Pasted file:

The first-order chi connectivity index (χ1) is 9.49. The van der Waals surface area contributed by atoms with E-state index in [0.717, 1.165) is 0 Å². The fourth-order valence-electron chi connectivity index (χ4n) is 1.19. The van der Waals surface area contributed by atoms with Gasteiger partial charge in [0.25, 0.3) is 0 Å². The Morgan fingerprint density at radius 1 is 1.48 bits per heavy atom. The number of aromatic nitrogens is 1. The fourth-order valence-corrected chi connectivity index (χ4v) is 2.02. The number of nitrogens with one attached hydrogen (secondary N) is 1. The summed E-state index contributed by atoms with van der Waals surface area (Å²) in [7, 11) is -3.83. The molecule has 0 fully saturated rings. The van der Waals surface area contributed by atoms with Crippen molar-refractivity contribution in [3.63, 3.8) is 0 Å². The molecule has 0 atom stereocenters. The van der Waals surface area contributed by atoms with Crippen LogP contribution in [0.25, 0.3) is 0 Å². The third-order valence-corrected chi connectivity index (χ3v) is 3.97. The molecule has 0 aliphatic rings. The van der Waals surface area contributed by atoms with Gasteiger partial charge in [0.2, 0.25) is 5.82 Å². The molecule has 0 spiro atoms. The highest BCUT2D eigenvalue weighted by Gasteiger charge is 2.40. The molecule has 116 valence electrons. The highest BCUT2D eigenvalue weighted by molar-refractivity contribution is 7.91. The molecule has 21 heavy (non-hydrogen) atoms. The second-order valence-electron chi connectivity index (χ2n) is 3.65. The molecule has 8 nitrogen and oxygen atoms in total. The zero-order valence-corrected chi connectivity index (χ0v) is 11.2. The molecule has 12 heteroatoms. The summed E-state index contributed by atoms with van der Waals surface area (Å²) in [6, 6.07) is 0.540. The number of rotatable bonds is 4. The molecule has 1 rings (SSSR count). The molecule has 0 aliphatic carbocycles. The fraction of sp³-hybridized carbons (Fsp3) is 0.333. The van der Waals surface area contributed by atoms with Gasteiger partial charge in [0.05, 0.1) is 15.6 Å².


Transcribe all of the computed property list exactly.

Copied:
The first-order chi connectivity index (χ1) is 9.49. The van der Waals surface area contributed by atoms with E-state index in [0.717, 1.165) is 0 Å². The fourth-order valence-electron chi connectivity index (χ4n) is 1.19. The van der Waals surface area contributed by atoms with Gasteiger partial charge in [0.25, 0.3) is 0 Å². The Morgan fingerprint density at radius 1 is 1.48 bits per heavy atom. The number of aromatic nitrogens is 1. The fourth-order valence-corrected chi connectivity index (χ4v) is 2.02. The number of nitrogens with one attached hydrogen (secondary N) is 1. The summed E-state index contributed by atoms with van der Waals surface area (Å²) in [7, 11) is -3.83. The molecule has 0 fully saturated rings. The van der Waals surface area contributed by atoms with Crippen molar-refractivity contribution in [3.63, 3.8) is 0 Å². The molecule has 0 atom stereocenters. The van der Waals surface area contributed by atoms with Crippen LogP contribution in [0.25, 0.3) is 0 Å². The third-order valence-corrected chi connectivity index (χ3v) is 3.97. The molecule has 0 aliphatic rings. The van der Waals surface area contributed by atoms with Gasteiger partial charge in [0.2, 0.25) is 5.82 Å². The molecule has 0 spiro atoms. The highest BCUT2D eigenvalue weighted by Gasteiger charge is 2.40. The molecule has 116 valence electrons. The highest BCUT2D eigenvalue weighted by molar-refractivity contribution is 7.91. The molecule has 21 heavy (non-hydrogen) atoms. The second-order valence-electron chi connectivity index (χ2n) is 3.65. The molecule has 8 nitrogen and oxygen atoms in total. The zero-order valence-corrected chi connectivity index (χ0v) is 11.2. The molecule has 12 heteroatoms. The summed E-state index contributed by atoms with van der Waals surface area (Å²) in [6, 6.07) is 0.540. The number of rotatable bonds is 4. The molecule has 1 rings (SSSR count). The molecule has 0 aliphatic carbocycles. The fraction of sp³-hybridized carbons (Fsp3) is 0.333. The van der Waals surface area contributed by atoms with Gasteiger partial charge in [0.05, 0.1) is 15.6 Å².